The debate around corporate taxation and the digital economy has been going on since at least 2010. In the aftermath of the financial crisis governments were frantically searching for fresh revenue to alleviate the impact of the crisis on their national budgets. And in the US, Democrats still had a majority in both houses of Congress.
That was when an article by Bloomberg’s Jesse Drucker made quite a stir. It explained in great detail how Google avoided paying corporate taxes by relying on the infamous “double Irish and a Dutch sandwich”. Other articles followed, highlighting the rather similar tax situations of Apple, Amazon, Microsoft, and Facebook, as well as not-so-techy companies like GE and Starbucks.
But the stir around such tax planning wasn’t followed by much action. That’s because making those companies pay more taxes demands a radical overhaul of the international tax system.
First, the accepted international authority on taxing corporate profits, the OECD, would have to establish a consensus around new principles, including a new definition of a permanent establishment. Then the organization’s members would have to translate those principles into the OECD’s model tax convention. Then all countries willing to embrace the new approach would have to renegotiate their bilateral tax treaties (or adhere to the brand new multinational convention dedicated to avoiding double taxation on corporate profits, which is a first). Overall, it would take years, even decades, before corporate taxation would come into line with how value is created in today’s economy.
This is not a particularly attractive proposition for politicians who are interested in short-term victories rather than long-term technicalities. So despite the in-depth work undertaken in specialized circles (most notably at the OECD and the G20 and more recently within the European Union), there hasn’t been much progress. Plus, with a Republican-dominated Congress dealing with a Trump-led White House, there is little indication that the US will lead the way toward a new international consensus.
Above all, though, there is a wide gap between public outrage and the ability to effectively change things over the short term. And that gap is skillfully exploited by lobbyists working for certain industries that see tech companies as an existential threat. Their refrain goes like this: “You governments will never reform corporate taxation. Therefore we should balance things out by creating a special tax on ‘THRIVING TECH COMPANY A’ to compensate for the loss of revenue in ‘DYING INDUSTRY B’.”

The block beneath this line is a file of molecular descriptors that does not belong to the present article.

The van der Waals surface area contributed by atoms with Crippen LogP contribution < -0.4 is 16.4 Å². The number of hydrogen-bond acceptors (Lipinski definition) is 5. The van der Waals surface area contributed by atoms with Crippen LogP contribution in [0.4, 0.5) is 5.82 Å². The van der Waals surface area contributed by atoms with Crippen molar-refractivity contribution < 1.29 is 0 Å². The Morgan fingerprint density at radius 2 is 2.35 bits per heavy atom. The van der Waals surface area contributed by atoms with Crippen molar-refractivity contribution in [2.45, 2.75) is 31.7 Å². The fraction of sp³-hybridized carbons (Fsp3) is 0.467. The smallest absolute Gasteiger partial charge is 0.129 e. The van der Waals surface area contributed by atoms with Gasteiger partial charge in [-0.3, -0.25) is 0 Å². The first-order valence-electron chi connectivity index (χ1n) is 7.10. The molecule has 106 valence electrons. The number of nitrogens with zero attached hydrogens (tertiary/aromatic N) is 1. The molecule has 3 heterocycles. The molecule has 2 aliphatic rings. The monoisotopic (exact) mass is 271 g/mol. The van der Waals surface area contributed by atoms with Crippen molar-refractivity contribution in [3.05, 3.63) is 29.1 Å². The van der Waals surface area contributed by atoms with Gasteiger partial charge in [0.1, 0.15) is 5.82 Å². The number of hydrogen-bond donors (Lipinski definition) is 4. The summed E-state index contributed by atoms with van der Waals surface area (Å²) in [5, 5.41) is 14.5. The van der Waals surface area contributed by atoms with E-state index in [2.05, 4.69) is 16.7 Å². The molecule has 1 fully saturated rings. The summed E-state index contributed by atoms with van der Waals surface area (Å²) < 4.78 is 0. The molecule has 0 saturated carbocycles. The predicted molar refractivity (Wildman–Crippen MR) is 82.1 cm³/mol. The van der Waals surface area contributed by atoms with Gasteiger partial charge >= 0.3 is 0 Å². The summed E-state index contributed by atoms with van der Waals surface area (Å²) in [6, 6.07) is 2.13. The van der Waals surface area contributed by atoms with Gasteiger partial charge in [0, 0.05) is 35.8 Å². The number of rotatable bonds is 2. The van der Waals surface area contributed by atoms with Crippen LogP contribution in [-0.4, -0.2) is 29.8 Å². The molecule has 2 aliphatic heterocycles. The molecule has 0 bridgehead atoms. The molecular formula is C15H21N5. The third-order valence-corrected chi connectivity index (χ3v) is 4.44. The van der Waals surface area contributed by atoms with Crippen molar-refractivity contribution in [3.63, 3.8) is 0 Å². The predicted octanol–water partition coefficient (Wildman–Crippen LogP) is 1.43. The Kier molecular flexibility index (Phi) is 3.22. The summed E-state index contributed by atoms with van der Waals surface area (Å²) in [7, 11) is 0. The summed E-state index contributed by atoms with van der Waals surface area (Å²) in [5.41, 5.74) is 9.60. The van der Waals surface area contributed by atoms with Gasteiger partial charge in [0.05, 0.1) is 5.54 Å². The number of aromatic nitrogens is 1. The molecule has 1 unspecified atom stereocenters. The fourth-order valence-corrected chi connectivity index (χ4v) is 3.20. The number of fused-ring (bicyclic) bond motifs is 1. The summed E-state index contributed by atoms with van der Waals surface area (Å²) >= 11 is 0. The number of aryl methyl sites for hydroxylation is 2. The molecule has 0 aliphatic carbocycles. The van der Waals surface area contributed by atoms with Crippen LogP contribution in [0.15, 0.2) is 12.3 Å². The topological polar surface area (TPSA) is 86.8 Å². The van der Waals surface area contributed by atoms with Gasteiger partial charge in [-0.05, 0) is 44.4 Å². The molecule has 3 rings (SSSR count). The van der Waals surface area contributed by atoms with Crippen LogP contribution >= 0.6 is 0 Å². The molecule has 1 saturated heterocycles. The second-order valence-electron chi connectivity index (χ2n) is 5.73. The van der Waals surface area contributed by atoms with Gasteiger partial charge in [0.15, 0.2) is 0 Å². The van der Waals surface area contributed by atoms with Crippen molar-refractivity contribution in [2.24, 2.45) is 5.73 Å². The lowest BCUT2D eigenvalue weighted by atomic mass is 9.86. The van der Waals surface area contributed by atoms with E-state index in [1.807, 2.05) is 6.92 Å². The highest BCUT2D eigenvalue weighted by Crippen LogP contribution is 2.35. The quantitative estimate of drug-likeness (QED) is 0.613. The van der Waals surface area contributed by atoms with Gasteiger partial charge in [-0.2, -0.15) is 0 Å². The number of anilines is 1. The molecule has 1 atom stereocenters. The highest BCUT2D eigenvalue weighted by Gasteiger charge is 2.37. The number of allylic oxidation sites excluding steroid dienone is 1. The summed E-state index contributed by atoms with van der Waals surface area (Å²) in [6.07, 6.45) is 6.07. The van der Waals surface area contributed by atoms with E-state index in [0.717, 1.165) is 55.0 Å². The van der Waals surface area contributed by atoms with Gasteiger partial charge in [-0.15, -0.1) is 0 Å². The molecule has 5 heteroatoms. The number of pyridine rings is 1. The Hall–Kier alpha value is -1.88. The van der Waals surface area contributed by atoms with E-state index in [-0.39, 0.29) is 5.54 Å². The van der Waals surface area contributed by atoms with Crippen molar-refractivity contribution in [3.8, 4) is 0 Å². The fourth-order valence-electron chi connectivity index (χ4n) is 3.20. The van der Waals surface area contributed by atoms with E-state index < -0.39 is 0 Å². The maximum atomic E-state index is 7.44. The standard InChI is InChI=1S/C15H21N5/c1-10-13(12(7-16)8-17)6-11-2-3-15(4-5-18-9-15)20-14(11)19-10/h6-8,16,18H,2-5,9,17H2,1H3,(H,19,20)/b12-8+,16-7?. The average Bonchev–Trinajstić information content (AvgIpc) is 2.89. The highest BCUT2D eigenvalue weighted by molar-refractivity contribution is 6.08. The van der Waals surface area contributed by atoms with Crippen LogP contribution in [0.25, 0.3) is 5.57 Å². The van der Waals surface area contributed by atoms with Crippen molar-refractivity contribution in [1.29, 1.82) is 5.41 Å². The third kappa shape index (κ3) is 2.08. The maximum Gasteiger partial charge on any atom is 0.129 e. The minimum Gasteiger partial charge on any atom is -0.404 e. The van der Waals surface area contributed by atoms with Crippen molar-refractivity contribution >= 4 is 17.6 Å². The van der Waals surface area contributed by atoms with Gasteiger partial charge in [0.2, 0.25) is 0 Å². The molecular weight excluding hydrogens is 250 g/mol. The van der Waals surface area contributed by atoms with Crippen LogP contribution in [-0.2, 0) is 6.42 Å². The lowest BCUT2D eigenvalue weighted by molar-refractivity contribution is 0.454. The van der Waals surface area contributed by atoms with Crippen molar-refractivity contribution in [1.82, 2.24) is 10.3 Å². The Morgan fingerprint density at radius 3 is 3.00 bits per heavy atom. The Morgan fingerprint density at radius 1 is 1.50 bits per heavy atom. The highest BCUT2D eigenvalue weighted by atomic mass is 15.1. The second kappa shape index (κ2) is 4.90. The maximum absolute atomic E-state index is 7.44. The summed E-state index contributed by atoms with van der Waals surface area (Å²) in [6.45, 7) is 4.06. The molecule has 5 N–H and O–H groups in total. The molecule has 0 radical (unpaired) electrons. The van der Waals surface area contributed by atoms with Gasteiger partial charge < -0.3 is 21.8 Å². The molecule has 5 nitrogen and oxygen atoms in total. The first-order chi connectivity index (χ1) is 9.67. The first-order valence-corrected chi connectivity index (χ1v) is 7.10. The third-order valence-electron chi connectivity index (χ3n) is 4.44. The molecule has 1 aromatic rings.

And so local tax creativity has been flourishing. There was the Spanish tax on Google to finance newspapers (which apparently was a disaster); the French tax on Uber to finance the purchase of medallions from impoverished taxi drivers (which was eventually not implemented); and most recently the British tax on Amazon to finance traditional retailers (put forward by Chancellor Philip Hammond).
With regards to this last example, an optimist may have thought that the UK breaking free from the European Union would inspire a forward-looking view of how to manage the economy. Alas, the opposite is occurring, with UK Labour leader Jeremy Corbyn the latest to join in with his idea for a special tax on online news aggregators such as Facebook to finance investigative journalists (and another on Netflix to finance the BBC). As stated by Chris Yiu on Twitter, “How long before we’re talking about taxing Spotify to pay for Glastonbury tickets, or iPhones to pay for NHS installs of Windows 95?”.
Elected officials should resist the corporatist pressure that leads to this kind of narrow taxation. All these special taxes, if implemented, will be at best ineffective, as they do nothing to address the underlying problems with taxes and governmental revenues. And at worst, they will even strengthen the very companies they look to reign in while making it more difficult for startups and entrepreneurs to succeed.
The cold reality is that we need a new progressive tax push that fits today’s techno-economic paradigm rather than one that tries to turn back the clock and artificially prolong the lifespan of legacy industries struggling to survive.